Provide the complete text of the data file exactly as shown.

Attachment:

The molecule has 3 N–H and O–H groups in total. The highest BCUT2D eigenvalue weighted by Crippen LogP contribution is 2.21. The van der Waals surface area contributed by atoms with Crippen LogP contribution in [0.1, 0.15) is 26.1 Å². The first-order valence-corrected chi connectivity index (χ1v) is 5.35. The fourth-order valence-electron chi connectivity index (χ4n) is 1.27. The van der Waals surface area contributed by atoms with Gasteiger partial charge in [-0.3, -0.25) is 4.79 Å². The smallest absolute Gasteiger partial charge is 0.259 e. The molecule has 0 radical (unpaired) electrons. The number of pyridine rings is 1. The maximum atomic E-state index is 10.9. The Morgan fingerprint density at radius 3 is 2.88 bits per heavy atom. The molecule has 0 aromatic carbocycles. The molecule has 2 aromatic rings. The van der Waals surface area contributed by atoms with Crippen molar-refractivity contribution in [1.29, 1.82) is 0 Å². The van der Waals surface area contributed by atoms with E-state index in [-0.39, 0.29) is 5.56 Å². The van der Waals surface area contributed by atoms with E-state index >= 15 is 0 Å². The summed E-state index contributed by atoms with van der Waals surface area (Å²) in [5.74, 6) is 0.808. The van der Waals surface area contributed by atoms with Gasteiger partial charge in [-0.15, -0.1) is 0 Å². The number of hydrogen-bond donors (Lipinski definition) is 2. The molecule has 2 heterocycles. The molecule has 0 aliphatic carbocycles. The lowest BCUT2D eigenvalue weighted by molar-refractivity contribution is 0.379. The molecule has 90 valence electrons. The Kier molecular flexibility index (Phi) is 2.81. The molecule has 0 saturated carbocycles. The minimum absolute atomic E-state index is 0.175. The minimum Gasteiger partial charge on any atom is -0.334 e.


The molecule has 3 N–H and O–H groups in total. The highest BCUT2D eigenvalue weighted by Crippen LogP contribution is 2.21. The van der Waals surface area contributed by atoms with Crippen LogP contribution in [0.1, 0.15) is 26.1 Å². The first-order valence-corrected chi connectivity index (χ1v) is 5.35. The fourth-order valence-electron chi connectivity index (χ4n) is 1.27. The van der Waals surface area contributed by atoms with Gasteiger partial charge in [-0.3, -0.25) is 4.79 Å². The smallest absolute Gasteiger partial charge is 0.259 e. The molecule has 0 radical (unpaired) electrons. The number of pyridine rings is 1. The maximum atomic E-state index is 10.9. The Morgan fingerprint density at radius 3 is 2.88 bits per heavy atom. The molecule has 0 aromatic carbocycles. The molecule has 2 aromatic rings. The van der Waals surface area contributed by atoms with Crippen molar-refractivity contribution in [1.29, 1.82) is 0 Å². The van der Waals surface area contributed by atoms with E-state index in [-0.39, 0.29) is 5.56 Å². The van der Waals surface area contributed by atoms with E-state index >= 15 is 0 Å². The summed E-state index contributed by atoms with van der Waals surface area (Å²) in [5.74, 6) is 0.808. The van der Waals surface area contributed by atoms with Gasteiger partial charge in [-0.15, -0.1) is 0 Å². The number of hydrogen-bond donors (Lipinski definition) is 2. The molecule has 2 heterocycles. The molecule has 0 aliphatic carbocycles. The lowest BCUT2D eigenvalue weighted by molar-refractivity contribution is 0.379. The molecule has 90 valence electrons. The Kier molecular flexibility index (Phi) is 2.81. The molecule has 0 saturated carbocycles. The minimum absolute atomic E-state index is 0.175. The minimum Gasteiger partial charge on any atom is -0.334 e.